The ground floor of the east wing
In the basement of the east wing of the Middle Castle there is a permanent amber exhibition entitled: Amber contexts. It is a spacious, low interior covered with a cross vault on the buttresses. In the Middle Ages it served as a warehouse.
Baltic amber is a resin fossilized millions of years ago, which has fascinated people for centuries. The Amber Contexts exhibition shows the richness of natural forms and colors of living stone as well as utility items and jewelry made of it.
The aim of the exhibition is to present the amber collection collected by the Castle Museum since its establishment in 1961. The 50th anniversary of the museum has become an impulse to look at the amber collections from a new perspective. The way we perceive museum exhibitions is undoubtedly influenced by contemporary culture – for example, how amber is presented in galleries, jewelry stores, or how it is used to promote the region. Therefore, it is necessary to take into account various contexts, confront historic works with the latest acquisitions and new technology.
The Malbork amber collection, known and shown many times around the world, is presented in a modern arrangement supplemented with multimedia. We are introduced to the atmosphere of the exhibition by an animation showing an amber forest from around 40 million years ago. The laser light then guides the visitor through a timeline showing the geological changes that led to the formation and movement of amber. In this part of the exhibition, the viewer has the opportunity to admire natural amber specimens and inclusions – that is, the remains of plants and animals embedded in resin. In subsequent rooms, there will be graphic explanations, comments, as well as info kiosks that allow you to deepen the knowledge on the selected topic using text and images.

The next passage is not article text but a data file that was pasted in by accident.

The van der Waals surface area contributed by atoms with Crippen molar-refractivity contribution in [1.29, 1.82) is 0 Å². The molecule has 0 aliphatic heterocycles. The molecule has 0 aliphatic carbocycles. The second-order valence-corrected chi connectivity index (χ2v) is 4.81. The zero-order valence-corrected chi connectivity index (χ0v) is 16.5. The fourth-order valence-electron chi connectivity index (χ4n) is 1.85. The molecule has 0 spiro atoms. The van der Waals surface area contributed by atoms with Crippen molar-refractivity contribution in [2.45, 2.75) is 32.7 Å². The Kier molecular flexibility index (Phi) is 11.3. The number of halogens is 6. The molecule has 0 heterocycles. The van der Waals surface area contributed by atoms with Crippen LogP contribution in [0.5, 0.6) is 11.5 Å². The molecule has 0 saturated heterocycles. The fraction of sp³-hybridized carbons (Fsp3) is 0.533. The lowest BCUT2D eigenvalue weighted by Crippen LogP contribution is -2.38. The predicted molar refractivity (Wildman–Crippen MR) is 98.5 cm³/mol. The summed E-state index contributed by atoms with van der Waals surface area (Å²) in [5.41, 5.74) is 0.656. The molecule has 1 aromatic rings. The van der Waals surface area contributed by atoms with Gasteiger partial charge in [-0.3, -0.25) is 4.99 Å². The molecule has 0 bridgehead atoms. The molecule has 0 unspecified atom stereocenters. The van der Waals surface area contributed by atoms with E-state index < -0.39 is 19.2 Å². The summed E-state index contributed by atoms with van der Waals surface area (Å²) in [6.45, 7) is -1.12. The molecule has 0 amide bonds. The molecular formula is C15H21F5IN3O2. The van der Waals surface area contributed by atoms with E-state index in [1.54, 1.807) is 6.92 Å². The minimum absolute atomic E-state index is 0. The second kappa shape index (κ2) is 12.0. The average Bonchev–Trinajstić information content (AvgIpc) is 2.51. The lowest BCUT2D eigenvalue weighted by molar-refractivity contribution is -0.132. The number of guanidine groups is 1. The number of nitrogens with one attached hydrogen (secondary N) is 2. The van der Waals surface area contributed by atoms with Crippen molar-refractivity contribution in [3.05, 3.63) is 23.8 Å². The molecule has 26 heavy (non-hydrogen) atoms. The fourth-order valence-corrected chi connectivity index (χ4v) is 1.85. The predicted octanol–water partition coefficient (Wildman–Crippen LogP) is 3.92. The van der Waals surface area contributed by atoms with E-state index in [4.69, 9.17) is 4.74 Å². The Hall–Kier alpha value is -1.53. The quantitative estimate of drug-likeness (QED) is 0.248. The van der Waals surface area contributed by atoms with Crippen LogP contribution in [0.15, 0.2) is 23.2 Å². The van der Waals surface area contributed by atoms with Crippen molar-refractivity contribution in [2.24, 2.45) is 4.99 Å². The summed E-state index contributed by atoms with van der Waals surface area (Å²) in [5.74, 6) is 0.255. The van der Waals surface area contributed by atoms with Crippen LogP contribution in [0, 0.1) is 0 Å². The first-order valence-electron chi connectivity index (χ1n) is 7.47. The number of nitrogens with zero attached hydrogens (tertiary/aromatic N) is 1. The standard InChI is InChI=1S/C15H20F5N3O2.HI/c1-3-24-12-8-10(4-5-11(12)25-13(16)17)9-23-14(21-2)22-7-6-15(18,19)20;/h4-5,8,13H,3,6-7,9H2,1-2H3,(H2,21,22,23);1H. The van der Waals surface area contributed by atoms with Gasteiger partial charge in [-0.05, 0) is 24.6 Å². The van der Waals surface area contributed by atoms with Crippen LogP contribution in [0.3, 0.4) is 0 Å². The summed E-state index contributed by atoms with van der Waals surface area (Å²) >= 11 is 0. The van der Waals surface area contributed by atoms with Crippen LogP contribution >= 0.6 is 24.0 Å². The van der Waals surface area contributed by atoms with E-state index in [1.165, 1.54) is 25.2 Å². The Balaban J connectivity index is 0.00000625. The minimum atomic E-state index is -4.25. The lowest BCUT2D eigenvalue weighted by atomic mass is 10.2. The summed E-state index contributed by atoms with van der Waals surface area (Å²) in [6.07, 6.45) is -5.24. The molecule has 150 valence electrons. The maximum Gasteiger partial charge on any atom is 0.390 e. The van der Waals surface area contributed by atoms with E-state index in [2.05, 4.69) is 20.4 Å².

The context of the place is important for the exhibition – both the place where amber is made, its processing and, finally, the exhibition. The history of Baltic amber is inextricably linked with the area around the present Gdańsk Bay. It was here that it was created in the distant Eocene epoch, gathered underground, and then, since the Neolithic times, it was processed and used for the production of utility items, mainly ornaments. The history of the castle in Malbork – the capital of the Teutonic state, and later the residence of Polish kings, is closely related to amber. In the Middle Ages, amber became the source of the Order’s commercial power. At that time, amber was used mainly for rosaries, but also reliefs and figural sculptures. The medieval candlestick of Queen Sophia with an amber Madonna figure, probably a gift from Grand Master Konrad von Jungingen, will be brought to the exhibition at the museum in Bratislava.
In modern times, amber became a favorite material of craftsmen who made luxury items – small sculptures, goblets, caskets, and altars. The Malbork collection is famous for its unique amber masterpieces that previously belonged to Polish kings – Stanisław Leszczyński and Stanisław August Poniatowski. There are also artefacts made by outstanding artists active in Gdańsk, incl. by Michel Redlin or Christoph Maucher. The exhibition also presents works from foreign museums, incl. Jacob Dobbermann’s goblet from The Hunterian Museum in Glasgow, or a collection of amber items from the former collection of the zu Dohn family from Słobit, currently kept in Berlin. The presentation of contemporary amber products is equally important. The amber industry is one of the promoters of the Polish economy in the world. Artists working with amber create very diverse works, and many of them impress with their perfection of workmanship, modern form and conceptual intention. They are works of art. Amber products, previously associated with mass production, thanks to talented designers and high-quality workmanship, become a synonym of good design. The most interesting examples of contemporary jewelry, presented at the exhibition, alongside art from the past centuries, are to encourage reflection on the unique richness of amber products that people have been creating for millennia.
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